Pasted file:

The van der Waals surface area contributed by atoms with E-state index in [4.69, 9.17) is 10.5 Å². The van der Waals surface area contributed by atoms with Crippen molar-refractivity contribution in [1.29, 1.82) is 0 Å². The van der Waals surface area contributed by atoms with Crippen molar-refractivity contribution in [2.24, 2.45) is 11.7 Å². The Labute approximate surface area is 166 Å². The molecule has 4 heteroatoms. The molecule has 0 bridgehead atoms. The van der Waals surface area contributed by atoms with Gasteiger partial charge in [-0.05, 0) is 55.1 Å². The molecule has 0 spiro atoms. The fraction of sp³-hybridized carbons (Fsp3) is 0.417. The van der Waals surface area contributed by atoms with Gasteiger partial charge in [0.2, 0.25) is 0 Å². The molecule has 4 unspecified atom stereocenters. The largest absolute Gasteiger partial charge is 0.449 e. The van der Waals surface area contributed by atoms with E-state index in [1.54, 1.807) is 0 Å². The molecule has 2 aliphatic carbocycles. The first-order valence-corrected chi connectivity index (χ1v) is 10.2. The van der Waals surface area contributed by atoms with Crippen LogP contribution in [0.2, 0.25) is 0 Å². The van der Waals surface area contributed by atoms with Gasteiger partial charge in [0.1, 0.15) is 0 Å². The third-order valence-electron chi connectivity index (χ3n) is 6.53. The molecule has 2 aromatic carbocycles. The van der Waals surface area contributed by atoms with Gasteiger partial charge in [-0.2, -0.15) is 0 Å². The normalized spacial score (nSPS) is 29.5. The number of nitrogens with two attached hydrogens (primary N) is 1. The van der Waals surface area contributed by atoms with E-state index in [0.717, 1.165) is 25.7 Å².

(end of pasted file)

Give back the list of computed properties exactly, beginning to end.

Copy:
The van der Waals surface area contributed by atoms with E-state index in [4.69, 9.17) is 10.5 Å². The van der Waals surface area contributed by atoms with Crippen molar-refractivity contribution in [1.29, 1.82) is 0 Å². The van der Waals surface area contributed by atoms with Crippen molar-refractivity contribution in [2.24, 2.45) is 11.7 Å². The Labute approximate surface area is 166 Å². The molecule has 4 heteroatoms. The molecule has 0 bridgehead atoms. The van der Waals surface area contributed by atoms with Gasteiger partial charge in [-0.05, 0) is 55.1 Å². The molecule has 0 spiro atoms. The fraction of sp³-hybridized carbons (Fsp3) is 0.417. The van der Waals surface area contributed by atoms with Gasteiger partial charge in [0.2, 0.25) is 0 Å². The molecule has 4 unspecified atom stereocenters. The largest absolute Gasteiger partial charge is 0.449 e. The van der Waals surface area contributed by atoms with E-state index in [1.54, 1.807) is 0 Å². The molecule has 2 aliphatic carbocycles. The first-order valence-corrected chi connectivity index (χ1v) is 10.2. The van der Waals surface area contributed by atoms with Crippen LogP contribution in [0.2, 0.25) is 0 Å². The van der Waals surface area contributed by atoms with Gasteiger partial charge in [0.1, 0.15) is 0 Å². The third-order valence-electron chi connectivity index (χ3n) is 6.53. The molecule has 2 aromatic carbocycles. The van der Waals surface area contributed by atoms with Gasteiger partial charge in [-0.2, -0.15) is 0 Å². The normalized spacial score (nSPS) is 29.5. The number of nitrogens with two attached hydrogens (primary N) is 1. The van der Waals surface area contributed by atoms with E-state index in [0.717, 1.165) is 25.7 Å².